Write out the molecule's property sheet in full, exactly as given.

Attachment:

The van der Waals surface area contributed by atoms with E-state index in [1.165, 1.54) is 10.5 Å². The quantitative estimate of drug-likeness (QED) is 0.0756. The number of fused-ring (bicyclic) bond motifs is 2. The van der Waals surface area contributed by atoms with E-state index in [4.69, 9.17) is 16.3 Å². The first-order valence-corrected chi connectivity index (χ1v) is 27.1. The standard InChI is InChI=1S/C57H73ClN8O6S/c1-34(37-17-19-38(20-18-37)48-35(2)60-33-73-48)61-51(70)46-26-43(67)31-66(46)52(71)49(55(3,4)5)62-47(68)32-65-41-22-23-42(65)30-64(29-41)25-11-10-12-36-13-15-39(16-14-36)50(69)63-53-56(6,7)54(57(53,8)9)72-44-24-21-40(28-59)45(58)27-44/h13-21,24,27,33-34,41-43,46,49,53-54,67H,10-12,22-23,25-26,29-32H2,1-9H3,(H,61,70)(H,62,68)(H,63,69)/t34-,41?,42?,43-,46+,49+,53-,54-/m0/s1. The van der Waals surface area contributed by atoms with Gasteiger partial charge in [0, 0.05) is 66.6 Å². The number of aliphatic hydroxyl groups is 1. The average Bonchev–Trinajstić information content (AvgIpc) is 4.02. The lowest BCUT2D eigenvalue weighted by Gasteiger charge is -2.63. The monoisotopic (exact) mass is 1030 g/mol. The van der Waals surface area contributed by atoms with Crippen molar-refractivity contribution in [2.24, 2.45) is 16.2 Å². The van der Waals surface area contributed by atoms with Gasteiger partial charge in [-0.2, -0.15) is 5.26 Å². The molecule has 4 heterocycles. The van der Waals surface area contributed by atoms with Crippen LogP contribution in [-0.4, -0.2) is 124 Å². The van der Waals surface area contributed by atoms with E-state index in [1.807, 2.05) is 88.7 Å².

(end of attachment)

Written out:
The van der Waals surface area contributed by atoms with E-state index in [1.165, 1.54) is 10.5 Å². The quantitative estimate of drug-likeness (QED) is 0.0756. The number of fused-ring (bicyclic) bond motifs is 2. The van der Waals surface area contributed by atoms with E-state index in [4.69, 9.17) is 16.3 Å². The first-order valence-corrected chi connectivity index (χ1v) is 27.1. The standard InChI is InChI=1S/C57H73ClN8O6S/c1-34(37-17-19-38(20-18-37)48-35(2)60-33-73-48)61-51(70)46-26-43(67)31-66(46)52(71)49(55(3,4)5)62-47(68)32-65-41-22-23-42(65)30-64(29-41)25-11-10-12-36-13-15-39(16-14-36)50(69)63-53-56(6,7)54(57(53,8)9)72-44-24-21-40(28-59)45(58)27-44/h13-21,24,27,33-34,41-43,46,49,53-54,67H,10-12,22-23,25-26,29-32H2,1-9H3,(H,61,70)(H,62,68)(H,63,69)/t34-,41?,42?,43-,46+,49+,53-,54-/m0/s1. The van der Waals surface area contributed by atoms with Gasteiger partial charge in [0, 0.05) is 66.6 Å². The number of aliphatic hydroxyl groups is 1. The average Bonchev–Trinajstić information content (AvgIpc) is 4.02. The lowest BCUT2D eigenvalue weighted by Gasteiger charge is -2.63. The monoisotopic (exact) mass is 1030 g/mol. The van der Waals surface area contributed by atoms with Crippen molar-refractivity contribution in [2.24, 2.45) is 16.2 Å². The van der Waals surface area contributed by atoms with Gasteiger partial charge in [-0.2, -0.15) is 5.26 Å². The molecule has 4 heterocycles. The van der Waals surface area contributed by atoms with Crippen LogP contribution in [-0.4, -0.2) is 124 Å². The van der Waals surface area contributed by atoms with E-state index in [1.807, 2.05) is 88.7 Å².